Nonlinear-optical loop mirrors (NOLMs) have historically been used primarily in applications utilizing pulsed signals, for which large peak powers are attainable, allowing for a useful nonlinear response with a relatively short fiber. However, NOLMs have not been intensively studied in applications using constant-intensity (CI) signals. When CI sources are used, the length of fiber needed to obtain modest nonlinear phase shifts can become very large. To reduce the NOLM's susceptibility to acoustic perturbations, we have folded the nonlinear loop, allowing the signals to pass through twice (once in each direction). When CI signals are used with this double-pass configuration, additional nonlinear interactions must be accounted for that, to the best of our knowledge, have never been studied.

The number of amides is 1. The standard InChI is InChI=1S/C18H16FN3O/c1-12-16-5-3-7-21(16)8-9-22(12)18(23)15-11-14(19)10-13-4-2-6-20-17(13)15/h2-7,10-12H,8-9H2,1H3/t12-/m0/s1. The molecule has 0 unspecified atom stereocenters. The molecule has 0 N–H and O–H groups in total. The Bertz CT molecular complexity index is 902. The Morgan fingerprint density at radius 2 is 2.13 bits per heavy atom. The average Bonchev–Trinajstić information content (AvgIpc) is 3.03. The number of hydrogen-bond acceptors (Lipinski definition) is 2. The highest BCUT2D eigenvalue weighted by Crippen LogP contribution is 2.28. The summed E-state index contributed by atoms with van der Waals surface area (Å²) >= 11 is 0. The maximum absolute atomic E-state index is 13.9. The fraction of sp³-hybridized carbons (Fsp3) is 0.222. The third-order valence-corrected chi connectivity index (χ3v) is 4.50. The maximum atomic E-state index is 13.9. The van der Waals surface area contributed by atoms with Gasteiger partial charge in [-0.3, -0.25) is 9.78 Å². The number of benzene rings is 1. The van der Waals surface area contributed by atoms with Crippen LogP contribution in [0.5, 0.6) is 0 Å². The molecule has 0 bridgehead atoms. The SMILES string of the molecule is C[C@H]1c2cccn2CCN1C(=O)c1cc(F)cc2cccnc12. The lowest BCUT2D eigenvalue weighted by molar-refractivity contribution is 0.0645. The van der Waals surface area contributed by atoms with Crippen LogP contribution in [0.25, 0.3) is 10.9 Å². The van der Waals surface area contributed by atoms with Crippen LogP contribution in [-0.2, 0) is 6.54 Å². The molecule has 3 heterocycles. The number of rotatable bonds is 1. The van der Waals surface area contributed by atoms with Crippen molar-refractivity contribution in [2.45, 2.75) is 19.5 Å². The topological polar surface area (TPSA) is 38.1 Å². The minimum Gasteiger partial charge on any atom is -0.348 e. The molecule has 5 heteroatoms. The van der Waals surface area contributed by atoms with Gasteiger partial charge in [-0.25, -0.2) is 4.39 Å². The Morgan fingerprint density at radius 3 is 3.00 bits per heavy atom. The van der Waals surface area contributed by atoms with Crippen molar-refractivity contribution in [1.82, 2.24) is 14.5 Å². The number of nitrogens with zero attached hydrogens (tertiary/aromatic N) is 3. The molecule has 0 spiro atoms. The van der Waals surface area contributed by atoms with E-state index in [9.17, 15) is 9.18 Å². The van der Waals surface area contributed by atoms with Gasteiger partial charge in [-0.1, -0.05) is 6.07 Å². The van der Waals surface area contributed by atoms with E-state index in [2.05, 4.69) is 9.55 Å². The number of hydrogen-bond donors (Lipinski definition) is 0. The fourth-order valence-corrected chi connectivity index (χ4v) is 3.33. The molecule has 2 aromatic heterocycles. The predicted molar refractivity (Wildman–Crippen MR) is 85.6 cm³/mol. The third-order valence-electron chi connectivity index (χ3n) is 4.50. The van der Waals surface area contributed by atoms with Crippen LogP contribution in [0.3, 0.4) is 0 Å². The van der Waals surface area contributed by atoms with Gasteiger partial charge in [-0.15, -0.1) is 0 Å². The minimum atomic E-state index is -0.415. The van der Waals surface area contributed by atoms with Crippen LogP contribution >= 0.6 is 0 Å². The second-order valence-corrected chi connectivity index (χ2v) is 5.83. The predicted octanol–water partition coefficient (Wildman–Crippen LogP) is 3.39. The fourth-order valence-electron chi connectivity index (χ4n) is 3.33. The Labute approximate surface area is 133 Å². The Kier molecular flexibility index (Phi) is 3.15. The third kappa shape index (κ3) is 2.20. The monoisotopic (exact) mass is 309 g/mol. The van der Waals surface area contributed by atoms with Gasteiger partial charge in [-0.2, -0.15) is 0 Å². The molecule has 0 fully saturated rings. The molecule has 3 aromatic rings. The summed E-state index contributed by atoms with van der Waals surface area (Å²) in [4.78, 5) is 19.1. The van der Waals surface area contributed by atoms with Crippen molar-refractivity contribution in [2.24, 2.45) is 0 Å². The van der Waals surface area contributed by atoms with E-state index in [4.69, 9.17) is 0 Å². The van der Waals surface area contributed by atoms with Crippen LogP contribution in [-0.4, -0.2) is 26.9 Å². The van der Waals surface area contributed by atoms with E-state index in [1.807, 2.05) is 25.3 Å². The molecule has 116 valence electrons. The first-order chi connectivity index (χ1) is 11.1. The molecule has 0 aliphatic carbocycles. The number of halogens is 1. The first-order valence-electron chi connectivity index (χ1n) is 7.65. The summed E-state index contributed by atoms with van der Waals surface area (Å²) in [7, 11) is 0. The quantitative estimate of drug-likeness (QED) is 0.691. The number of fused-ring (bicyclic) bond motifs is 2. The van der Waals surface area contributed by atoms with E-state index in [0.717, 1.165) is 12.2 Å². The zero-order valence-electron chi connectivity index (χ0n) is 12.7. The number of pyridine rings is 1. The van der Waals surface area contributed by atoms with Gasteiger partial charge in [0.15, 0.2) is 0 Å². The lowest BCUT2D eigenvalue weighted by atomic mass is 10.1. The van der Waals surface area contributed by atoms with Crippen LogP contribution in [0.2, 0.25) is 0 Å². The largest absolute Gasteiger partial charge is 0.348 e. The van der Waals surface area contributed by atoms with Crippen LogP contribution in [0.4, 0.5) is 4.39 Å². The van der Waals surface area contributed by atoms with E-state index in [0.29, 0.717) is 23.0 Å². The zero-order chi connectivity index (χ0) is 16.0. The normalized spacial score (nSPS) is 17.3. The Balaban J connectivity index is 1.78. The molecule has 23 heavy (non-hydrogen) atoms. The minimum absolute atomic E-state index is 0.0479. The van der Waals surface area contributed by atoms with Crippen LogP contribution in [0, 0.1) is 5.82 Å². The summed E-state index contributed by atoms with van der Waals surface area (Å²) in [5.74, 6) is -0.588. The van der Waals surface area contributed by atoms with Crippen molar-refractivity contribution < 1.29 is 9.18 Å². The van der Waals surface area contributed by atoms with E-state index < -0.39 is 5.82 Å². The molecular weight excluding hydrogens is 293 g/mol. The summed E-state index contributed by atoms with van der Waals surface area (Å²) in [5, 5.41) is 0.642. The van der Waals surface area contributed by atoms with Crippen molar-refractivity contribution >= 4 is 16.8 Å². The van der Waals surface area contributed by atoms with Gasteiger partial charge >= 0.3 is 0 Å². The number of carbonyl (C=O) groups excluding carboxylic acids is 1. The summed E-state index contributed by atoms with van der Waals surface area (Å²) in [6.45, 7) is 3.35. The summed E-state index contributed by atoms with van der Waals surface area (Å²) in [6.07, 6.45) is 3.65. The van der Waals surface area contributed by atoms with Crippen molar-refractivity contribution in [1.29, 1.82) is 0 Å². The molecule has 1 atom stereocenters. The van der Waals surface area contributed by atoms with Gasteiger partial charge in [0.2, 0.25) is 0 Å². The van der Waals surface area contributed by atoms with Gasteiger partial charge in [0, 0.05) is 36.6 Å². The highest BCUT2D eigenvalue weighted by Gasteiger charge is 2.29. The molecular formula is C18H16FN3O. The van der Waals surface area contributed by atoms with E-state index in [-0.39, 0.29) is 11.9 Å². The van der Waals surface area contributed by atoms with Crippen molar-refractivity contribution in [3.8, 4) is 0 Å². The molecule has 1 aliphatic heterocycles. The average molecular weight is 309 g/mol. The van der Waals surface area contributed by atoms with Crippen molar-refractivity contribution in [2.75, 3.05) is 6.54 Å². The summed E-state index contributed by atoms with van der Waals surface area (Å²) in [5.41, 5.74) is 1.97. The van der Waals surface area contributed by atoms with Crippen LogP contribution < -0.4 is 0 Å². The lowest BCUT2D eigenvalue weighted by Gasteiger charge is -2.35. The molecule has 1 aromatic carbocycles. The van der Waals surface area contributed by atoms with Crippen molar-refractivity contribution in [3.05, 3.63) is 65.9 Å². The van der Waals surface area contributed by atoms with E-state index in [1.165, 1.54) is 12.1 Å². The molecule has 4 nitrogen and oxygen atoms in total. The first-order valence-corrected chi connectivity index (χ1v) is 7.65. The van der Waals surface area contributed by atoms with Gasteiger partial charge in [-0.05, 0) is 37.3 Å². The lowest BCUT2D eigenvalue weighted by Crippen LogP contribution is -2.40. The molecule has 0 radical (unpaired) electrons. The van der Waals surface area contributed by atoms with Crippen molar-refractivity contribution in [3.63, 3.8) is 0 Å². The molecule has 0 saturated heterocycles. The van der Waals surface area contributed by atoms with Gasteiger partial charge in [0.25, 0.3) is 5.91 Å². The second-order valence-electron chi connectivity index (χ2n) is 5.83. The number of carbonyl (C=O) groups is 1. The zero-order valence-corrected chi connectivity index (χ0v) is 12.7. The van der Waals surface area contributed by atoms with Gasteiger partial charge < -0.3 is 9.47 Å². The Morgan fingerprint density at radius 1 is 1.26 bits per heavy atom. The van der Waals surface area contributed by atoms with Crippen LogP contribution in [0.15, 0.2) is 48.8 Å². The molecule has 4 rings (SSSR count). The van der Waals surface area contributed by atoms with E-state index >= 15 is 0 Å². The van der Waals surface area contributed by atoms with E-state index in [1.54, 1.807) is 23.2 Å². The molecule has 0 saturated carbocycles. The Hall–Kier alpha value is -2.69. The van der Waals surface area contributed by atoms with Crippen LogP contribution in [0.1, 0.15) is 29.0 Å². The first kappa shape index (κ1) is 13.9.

In the research presented in this dissertation, we have studied the folded NOLM in an effort to improve its stability. The resulting improved understanding of the nonlinear effects occurring within the folded loop will have consequences for any folded-NOLM application using signals with peak and average powers of similar magnitude. To serve as a focus for our work, we chose to explore the notion of using folded NOLMs for gain equalization in optically amplified wavelength- division multiplexed (WDM) communication systems utilizing CI modulation schemes. Using this application as our motivation for developing a folded NOLM, we have observed two nonlinear effects for the first time: (1) Electrostriction-induced guided acoustic-wave Brillouin scattering (GAWBS); and (2) a phase-matched, degenerate four-wave mixing process that undermines the desired nonlinear action of the folded NOLM. Furthermore, we developed a model of the third- order nonlinear interactions in a folded NOLM that predicts the effects of (2). Using insight provided by this model, we were able to devise and demonstrate a folded NOLM that does not suffer from this effect by adding a phase modulator to one arm, thereby breaking the phasematching condition in the folded loop. After making the aforementioned modification, we were able to demonstrate a folded NOLM that provides a power-dependent transfer function that selectively attenuates WDM channels when they become too strong, thereby providing automatic gain equalization. The proposed system does not require any feedback and can automatically adjust for system changes.